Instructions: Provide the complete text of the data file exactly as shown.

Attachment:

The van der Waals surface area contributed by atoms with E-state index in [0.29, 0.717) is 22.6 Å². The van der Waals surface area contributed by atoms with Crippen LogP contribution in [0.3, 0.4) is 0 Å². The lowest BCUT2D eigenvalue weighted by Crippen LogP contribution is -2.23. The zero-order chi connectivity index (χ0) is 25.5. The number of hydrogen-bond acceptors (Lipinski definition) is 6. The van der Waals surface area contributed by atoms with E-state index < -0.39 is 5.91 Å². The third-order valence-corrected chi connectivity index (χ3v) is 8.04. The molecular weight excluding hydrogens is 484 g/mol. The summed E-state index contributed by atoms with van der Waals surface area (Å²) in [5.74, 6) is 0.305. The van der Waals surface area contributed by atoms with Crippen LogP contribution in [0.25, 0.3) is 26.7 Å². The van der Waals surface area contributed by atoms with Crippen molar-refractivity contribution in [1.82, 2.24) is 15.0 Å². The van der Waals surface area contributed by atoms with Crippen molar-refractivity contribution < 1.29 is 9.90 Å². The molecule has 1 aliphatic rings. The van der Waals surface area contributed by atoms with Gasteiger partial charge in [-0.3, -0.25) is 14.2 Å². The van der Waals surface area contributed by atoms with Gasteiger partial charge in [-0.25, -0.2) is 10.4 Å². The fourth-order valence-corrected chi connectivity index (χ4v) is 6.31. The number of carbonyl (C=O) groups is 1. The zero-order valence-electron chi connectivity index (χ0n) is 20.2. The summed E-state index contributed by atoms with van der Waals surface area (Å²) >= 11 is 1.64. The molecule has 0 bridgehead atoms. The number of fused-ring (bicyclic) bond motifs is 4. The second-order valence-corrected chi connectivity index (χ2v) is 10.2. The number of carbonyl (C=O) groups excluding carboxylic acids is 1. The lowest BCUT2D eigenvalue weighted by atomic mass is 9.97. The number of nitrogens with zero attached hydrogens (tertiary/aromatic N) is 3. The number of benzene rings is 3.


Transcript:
The van der Waals surface area contributed by atoms with E-state index in [0.29, 0.717) is 22.6 Å². The van der Waals surface area contributed by atoms with Crippen LogP contribution in [0.3, 0.4) is 0 Å². The lowest BCUT2D eigenvalue weighted by Crippen LogP contribution is -2.23. The zero-order chi connectivity index (χ0) is 25.5. The number of hydrogen-bond acceptors (Lipinski definition) is 6. The van der Waals surface area contributed by atoms with E-state index < -0.39 is 5.91 Å². The third-order valence-corrected chi connectivity index (χ3v) is 8.04. The molecular weight excluding hydrogens is 484 g/mol. The summed E-state index contributed by atoms with van der Waals surface area (Å²) in [5.74, 6) is 0.305. The van der Waals surface area contributed by atoms with Crippen LogP contribution in [0.25, 0.3) is 26.7 Å². The van der Waals surface area contributed by atoms with Crippen molar-refractivity contribution in [1.82, 2.24) is 15.0 Å². The van der Waals surface area contributed by atoms with Crippen molar-refractivity contribution < 1.29 is 9.90 Å². The molecule has 1 aliphatic rings. The van der Waals surface area contributed by atoms with Gasteiger partial charge in [-0.3, -0.25) is 14.2 Å². The van der Waals surface area contributed by atoms with Gasteiger partial charge in [-0.25, -0.2) is 10.4 Å². The fourth-order valence-corrected chi connectivity index (χ4v) is 6.31. The number of carbonyl (C=O) groups is 1. The zero-order valence-electron chi connectivity index (χ0n) is 20.2. The summed E-state index contributed by atoms with van der Waals surface area (Å²) >= 11 is 1.64. The molecule has 0 bridgehead atoms. The number of fused-ring (bicyclic) bond motifs is 4. The second-order valence-corrected chi connectivity index (χ2v) is 10.2. The number of carbonyl (C=O) groups excluding carboxylic acids is 1. The lowest BCUT2D eigenvalue weighted by atomic mass is 9.97. The number of nitrogens with zero attached hydrogens (tertiary/aromatic N) is 3. The number of benzene rings is 3.